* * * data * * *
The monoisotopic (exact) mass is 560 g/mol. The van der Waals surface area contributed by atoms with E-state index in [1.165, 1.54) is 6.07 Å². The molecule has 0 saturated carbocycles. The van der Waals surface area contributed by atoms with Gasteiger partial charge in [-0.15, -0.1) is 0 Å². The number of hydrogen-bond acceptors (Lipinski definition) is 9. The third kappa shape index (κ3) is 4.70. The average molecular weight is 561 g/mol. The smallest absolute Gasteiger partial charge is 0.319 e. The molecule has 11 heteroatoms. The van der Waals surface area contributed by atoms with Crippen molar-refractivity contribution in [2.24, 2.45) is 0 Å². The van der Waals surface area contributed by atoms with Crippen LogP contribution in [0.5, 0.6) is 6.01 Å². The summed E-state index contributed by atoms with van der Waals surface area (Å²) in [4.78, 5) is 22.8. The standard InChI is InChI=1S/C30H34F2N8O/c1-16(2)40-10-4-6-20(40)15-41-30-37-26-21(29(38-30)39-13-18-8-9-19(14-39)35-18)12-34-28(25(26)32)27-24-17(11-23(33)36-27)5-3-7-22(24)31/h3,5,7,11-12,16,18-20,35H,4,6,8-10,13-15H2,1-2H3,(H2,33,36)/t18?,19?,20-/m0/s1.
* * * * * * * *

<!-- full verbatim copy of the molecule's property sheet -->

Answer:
The monoisotopic (exact) mass is 560 g/mol. The van der Waals surface area contributed by atoms with E-state index in [1.165, 1.54) is 6.07 Å². The molecule has 0 saturated carbocycles. The van der Waals surface area contributed by atoms with Gasteiger partial charge in [-0.15, -0.1) is 0 Å². The number of hydrogen-bond acceptors (Lipinski definition) is 9. The third kappa shape index (κ3) is 4.70. The average molecular weight is 561 g/mol. The smallest absolute Gasteiger partial charge is 0.319 e. The molecule has 11 heteroatoms. The van der Waals surface area contributed by atoms with Crippen molar-refractivity contribution in [2.24, 2.45) is 0 Å². The van der Waals surface area contributed by atoms with Crippen LogP contribution in [0.5, 0.6) is 6.01 Å². The summed E-state index contributed by atoms with van der Waals surface area (Å²) in [4.78, 5) is 22.8. The standard InChI is InChI=1S/C30H34F2N8O/c1-16(2)40-10-4-6-20(40)15-41-30-37-26-21(29(38-30)39-13-18-8-9-19(14-39)35-18)12-34-28(25(26)32)27-24-17(11-23(33)36-27)5-3-7-22(24)31/h3,5,7,11-12,16,18-20,35H,4,6,8-10,13-15H2,1-2H3,(H2,33,36)/t18?,19?,20-/m0/s1.